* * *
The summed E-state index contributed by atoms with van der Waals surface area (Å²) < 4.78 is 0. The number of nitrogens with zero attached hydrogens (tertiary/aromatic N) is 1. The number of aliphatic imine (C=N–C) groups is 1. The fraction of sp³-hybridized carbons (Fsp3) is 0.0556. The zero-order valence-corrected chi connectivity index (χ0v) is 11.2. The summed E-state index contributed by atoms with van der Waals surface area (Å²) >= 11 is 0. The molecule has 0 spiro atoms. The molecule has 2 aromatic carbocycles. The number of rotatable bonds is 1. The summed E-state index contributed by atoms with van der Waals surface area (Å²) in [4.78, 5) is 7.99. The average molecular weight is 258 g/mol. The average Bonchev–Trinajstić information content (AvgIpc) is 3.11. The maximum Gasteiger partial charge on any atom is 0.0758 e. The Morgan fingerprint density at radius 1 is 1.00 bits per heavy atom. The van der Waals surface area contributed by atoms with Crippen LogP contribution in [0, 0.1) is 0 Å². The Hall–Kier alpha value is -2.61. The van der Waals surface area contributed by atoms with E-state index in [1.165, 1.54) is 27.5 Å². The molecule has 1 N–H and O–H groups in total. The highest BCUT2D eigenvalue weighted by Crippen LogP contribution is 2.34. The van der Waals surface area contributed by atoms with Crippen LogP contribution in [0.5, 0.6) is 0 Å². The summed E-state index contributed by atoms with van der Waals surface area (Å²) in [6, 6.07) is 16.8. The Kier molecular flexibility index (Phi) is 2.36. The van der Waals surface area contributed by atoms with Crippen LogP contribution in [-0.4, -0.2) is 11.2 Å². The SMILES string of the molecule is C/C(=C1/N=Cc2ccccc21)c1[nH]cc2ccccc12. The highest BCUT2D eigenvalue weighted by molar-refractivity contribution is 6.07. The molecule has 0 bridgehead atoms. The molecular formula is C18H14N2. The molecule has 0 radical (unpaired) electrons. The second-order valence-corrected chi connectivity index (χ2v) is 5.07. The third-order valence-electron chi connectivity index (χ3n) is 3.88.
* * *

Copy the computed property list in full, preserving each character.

The summed E-state index contributed by atoms with van der Waals surface area (Å²) < 4.78 is 0. The number of nitrogens with zero attached hydrogens (tertiary/aromatic N) is 1. The number of aliphatic imine (C=N–C) groups is 1. The fraction of sp³-hybridized carbons (Fsp3) is 0.0556. The zero-order valence-corrected chi connectivity index (χ0v) is 11.2. The summed E-state index contributed by atoms with van der Waals surface area (Å²) >= 11 is 0. The molecule has 0 spiro atoms. The molecule has 2 aromatic carbocycles. The number of rotatable bonds is 1. The summed E-state index contributed by atoms with van der Waals surface area (Å²) in [4.78, 5) is 7.99. The average molecular weight is 258 g/mol. The average Bonchev–Trinajstić information content (AvgIpc) is 3.11. The maximum Gasteiger partial charge on any atom is 0.0758 e. The Morgan fingerprint density at radius 1 is 1.00 bits per heavy atom. The van der Waals surface area contributed by atoms with Crippen LogP contribution in [0, 0.1) is 0 Å². The Hall–Kier alpha value is -2.61. The van der Waals surface area contributed by atoms with E-state index in [1.165, 1.54) is 27.5 Å². The molecule has 1 N–H and O–H groups in total. The highest BCUT2D eigenvalue weighted by Crippen LogP contribution is 2.34. The van der Waals surface area contributed by atoms with Crippen LogP contribution in [0.5, 0.6) is 0 Å². The summed E-state index contributed by atoms with van der Waals surface area (Å²) in [6, 6.07) is 16.8. The Kier molecular flexibility index (Phi) is 2.36. The van der Waals surface area contributed by atoms with Crippen LogP contribution in [-0.4, -0.2) is 11.2 Å². The SMILES string of the molecule is C/C(=C1/N=Cc2ccccc21)c1[nH]cc2ccccc12. The highest BCUT2D eigenvalue weighted by molar-refractivity contribution is 6.07. The molecule has 0 bridgehead atoms. The molecular formula is C18H14N2. The molecule has 0 radical (unpaired) electrons. The second-order valence-corrected chi connectivity index (χ2v) is 5.07. The third-order valence-electron chi connectivity index (χ3n) is 3.88.